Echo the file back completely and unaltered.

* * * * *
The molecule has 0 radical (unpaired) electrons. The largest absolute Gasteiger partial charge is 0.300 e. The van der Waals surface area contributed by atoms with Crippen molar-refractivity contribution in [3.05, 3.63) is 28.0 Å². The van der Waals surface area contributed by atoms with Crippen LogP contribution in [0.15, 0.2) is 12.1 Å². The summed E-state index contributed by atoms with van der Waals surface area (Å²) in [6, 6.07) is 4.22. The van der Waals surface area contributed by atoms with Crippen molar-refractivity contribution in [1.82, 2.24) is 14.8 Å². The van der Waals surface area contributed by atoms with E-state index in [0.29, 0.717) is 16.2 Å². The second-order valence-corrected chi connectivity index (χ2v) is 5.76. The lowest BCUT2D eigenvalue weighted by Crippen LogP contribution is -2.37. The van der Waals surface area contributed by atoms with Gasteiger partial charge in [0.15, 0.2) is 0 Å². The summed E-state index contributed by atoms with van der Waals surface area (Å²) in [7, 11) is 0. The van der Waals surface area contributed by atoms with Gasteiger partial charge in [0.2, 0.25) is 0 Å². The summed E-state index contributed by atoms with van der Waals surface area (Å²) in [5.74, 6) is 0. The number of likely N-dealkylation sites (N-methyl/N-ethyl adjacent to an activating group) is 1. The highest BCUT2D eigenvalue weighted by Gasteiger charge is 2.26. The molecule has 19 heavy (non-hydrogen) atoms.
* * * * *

The molecule has 0 radical (unpaired) electrons. The largest absolute Gasteiger partial charge is 0.300 e. The van der Waals surface area contributed by atoms with Crippen molar-refractivity contribution in [3.05, 3.63) is 28.0 Å². The van der Waals surface area contributed by atoms with Crippen LogP contribution in [0.15, 0.2) is 12.1 Å². The summed E-state index contributed by atoms with van der Waals surface area (Å²) in [6, 6.07) is 4.22. The van der Waals surface area contributed by atoms with Crippen molar-refractivity contribution in [1.82, 2.24) is 14.8 Å². The van der Waals surface area contributed by atoms with E-state index in [0.29, 0.717) is 16.2 Å². The second-order valence-corrected chi connectivity index (χ2v) is 5.76. The lowest BCUT2D eigenvalue weighted by Crippen LogP contribution is -2.37. The van der Waals surface area contributed by atoms with Gasteiger partial charge in [0.15, 0.2) is 0 Å². The summed E-state index contributed by atoms with van der Waals surface area (Å²) in [7, 11) is 0. The van der Waals surface area contributed by atoms with Gasteiger partial charge in [0.2, 0.25) is 0 Å². The summed E-state index contributed by atoms with van der Waals surface area (Å²) in [5.74, 6) is 0. The number of likely N-dealkylation sites (N-methyl/N-ethyl adjacent to an activating group) is 1. The highest BCUT2D eigenvalue weighted by Gasteiger charge is 2.26. The molecule has 19 heavy (non-hydrogen) atoms.